Her life had been marked by the pain of loss, but always with some hope folded in.
- Posted on Oct 28, 2008
The long, lonely notes of "taps" quivered in the air as the honor guard began its procession at the funeral of my son, Paul.
A master sergeant in the Air Force, Paul had lost his battle with pancreatic cancer three days earlier. He was 43. I squeezed my eyes shut because I knew once the tears started, I would not be able to stop them. And who would dry them now? After all, it had been Paul who wiped away my tears when I was going through what I thought would be the worst heartbreak of my life.
We'd gone to Nags Head, North Carolina, for vacation that summer more than 30 years ago. It was just my husband and Paul and I, because our elder son, Mark, had joined the Coast Guard earlier that year. I'd been looking forward to the week on the beach as a chance for us to have some family time before 13-year-old Paul got too grown up. Besides, my husband had been distant lately, working long hours. I'd always been able to smooth over the rough patches during our 20-year marriage, but now no matter how hard I tried, he never seemed happy with me.
Our first night on the island, we stopped to pick up some groceries. As the shop owner rang up our purchases, I noticed a display of rings near the register. A distinctive carved shell in a sterling silver setting caught my eye. Only two dollars. I slid the ring onto my finger and it fit perfectly. I held it out to my husband. "I love this ring, Joe. Could we buy it?" He said no. I could tell he was in one of his moods, and I didn't want to argue with him. But I couldn't keep from crying. For some strange reason I really wanted that cheap souvenir ring. In fact, I couldn't remember wanting something so much in a long time. I went out and waited in the car, looking into the side mirror at the tears trailing down my face. We barely spoke the rest of the evening.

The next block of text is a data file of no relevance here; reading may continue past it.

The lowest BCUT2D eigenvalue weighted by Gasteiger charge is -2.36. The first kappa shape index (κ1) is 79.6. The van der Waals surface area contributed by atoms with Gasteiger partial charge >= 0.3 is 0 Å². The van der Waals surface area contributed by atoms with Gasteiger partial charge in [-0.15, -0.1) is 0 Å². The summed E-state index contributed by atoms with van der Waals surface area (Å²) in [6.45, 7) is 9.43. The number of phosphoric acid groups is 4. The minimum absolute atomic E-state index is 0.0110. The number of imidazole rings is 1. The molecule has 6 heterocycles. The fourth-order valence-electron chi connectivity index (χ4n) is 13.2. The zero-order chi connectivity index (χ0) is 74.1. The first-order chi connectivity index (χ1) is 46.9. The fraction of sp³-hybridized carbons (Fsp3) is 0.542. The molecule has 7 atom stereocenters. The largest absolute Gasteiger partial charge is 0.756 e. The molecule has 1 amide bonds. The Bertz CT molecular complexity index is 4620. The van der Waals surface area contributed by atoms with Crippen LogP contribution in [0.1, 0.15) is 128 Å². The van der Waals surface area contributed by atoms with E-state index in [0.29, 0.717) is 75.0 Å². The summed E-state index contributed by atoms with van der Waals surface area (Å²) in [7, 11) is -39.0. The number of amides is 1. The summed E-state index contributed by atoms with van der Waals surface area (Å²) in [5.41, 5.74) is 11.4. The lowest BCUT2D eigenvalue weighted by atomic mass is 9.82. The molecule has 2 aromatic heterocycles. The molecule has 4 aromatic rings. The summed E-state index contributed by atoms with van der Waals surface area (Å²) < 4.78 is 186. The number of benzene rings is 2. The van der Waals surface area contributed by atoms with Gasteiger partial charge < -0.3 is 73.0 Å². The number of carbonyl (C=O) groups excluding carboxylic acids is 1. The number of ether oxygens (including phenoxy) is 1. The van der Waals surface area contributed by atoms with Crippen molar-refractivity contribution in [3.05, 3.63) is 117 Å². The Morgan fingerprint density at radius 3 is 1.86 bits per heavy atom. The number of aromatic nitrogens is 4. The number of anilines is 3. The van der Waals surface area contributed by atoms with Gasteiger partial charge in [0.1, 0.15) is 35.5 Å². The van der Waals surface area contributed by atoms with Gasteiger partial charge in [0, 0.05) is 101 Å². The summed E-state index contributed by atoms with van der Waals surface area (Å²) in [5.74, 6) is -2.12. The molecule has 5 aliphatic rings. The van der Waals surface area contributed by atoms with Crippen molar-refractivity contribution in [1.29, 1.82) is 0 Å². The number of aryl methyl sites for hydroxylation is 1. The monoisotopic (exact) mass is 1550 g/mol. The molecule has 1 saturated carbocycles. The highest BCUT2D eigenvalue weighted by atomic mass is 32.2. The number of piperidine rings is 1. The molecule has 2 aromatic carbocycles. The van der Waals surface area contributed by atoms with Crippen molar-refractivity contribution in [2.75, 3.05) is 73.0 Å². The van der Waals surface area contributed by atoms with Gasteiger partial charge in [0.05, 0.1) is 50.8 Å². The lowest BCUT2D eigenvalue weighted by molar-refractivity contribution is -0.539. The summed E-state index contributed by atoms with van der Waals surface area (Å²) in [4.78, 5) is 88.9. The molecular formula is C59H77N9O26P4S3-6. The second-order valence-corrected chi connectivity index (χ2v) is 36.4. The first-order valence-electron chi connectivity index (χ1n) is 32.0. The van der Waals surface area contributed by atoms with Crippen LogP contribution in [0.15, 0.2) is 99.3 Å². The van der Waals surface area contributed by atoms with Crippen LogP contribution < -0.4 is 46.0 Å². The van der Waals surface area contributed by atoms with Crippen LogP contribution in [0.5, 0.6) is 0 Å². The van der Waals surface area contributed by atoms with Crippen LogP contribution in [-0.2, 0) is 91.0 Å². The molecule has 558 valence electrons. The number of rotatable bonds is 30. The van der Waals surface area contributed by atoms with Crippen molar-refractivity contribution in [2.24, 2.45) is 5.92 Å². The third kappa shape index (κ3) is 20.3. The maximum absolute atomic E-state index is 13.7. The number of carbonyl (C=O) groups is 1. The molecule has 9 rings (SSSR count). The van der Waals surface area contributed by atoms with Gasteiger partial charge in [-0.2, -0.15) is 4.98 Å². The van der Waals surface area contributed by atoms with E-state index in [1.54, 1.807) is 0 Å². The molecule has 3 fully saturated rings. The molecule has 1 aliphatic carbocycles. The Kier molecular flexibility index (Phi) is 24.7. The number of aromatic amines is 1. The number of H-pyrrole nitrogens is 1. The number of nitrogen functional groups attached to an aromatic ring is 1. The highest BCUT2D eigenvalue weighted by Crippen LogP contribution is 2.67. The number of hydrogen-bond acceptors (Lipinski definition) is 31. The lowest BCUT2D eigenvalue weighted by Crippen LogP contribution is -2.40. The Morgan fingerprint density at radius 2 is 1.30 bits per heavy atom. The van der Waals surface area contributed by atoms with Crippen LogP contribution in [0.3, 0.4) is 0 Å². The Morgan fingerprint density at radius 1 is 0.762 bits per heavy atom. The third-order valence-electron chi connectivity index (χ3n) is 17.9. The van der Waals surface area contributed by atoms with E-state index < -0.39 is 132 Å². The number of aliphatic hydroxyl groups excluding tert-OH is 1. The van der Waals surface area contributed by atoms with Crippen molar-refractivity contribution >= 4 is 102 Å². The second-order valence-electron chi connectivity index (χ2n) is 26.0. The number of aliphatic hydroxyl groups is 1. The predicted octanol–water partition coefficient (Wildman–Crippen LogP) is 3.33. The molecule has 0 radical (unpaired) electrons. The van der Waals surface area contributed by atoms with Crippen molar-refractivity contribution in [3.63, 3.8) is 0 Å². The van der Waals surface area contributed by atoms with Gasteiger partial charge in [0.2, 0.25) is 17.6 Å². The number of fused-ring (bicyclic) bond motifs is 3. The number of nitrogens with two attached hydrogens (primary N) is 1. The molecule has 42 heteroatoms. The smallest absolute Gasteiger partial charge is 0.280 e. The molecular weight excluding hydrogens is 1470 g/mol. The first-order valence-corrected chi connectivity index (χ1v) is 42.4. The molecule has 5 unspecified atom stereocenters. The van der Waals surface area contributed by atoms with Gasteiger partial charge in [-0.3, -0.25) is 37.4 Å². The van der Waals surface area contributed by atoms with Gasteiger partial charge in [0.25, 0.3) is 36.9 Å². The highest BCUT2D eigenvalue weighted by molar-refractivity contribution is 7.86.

That night there was a storm. I lay awake listening to the wind whip through the tall beach grass and the waves tussle with the rain. My husband lay beside me, yet felt farther away from me than the other side of the ocean. I ran my finger over the smooth gold of my wedding band, but it was the two-dollar ring in the store that I was thinking of when I finally fell asleep.
In the morning, I awoke to find my husband staring up at the ceiling. "It's over, Susan," he said deliberately, without turning his head to look at me. "As soon as we get back home, I'm leaving."
He said he was in love with someone else—a secretary from work. I couldn't bear to hear anymore. It was just now dawn and drizzling, but going outside was the only escape. I fled our rental condo and walked down the beach, empty-handed and alone. No boats. No people. No footprints. No birds even. The storm had moved on, but a thin mist skulked along the shoreline and the ocean still bristled, occasionally spilling cool water over my bare feet.
Prayer overtook me as I walked, a steady, silent upswell of longing—for help, for comfort, for hope. I was too stunned to feel angry or even betrayed yet, to think of wasted years or wasted feelings. My only thought was that I was on my own now. I'd never had a job except for selling cosmetics door-to-door. How would I take care of my son? How would I explain to him that Daddy was leaving us? Dawn was piercing through the fog and leaving me no place to hide from my aloneness. The future stretched ahead like the shore, long and desolate.
Out of the corner of my eye I glimpsed something floating in the water at the edge of the shoreline. I picked it up. It took me a moment to make out what it was. Money. Almost black with dampness and tightly folded into an odd triangular shape, but money nonetheless. Carefully, I opened up the tiny three-cornered packet. What I found made me gasp. Two one-dollar bills.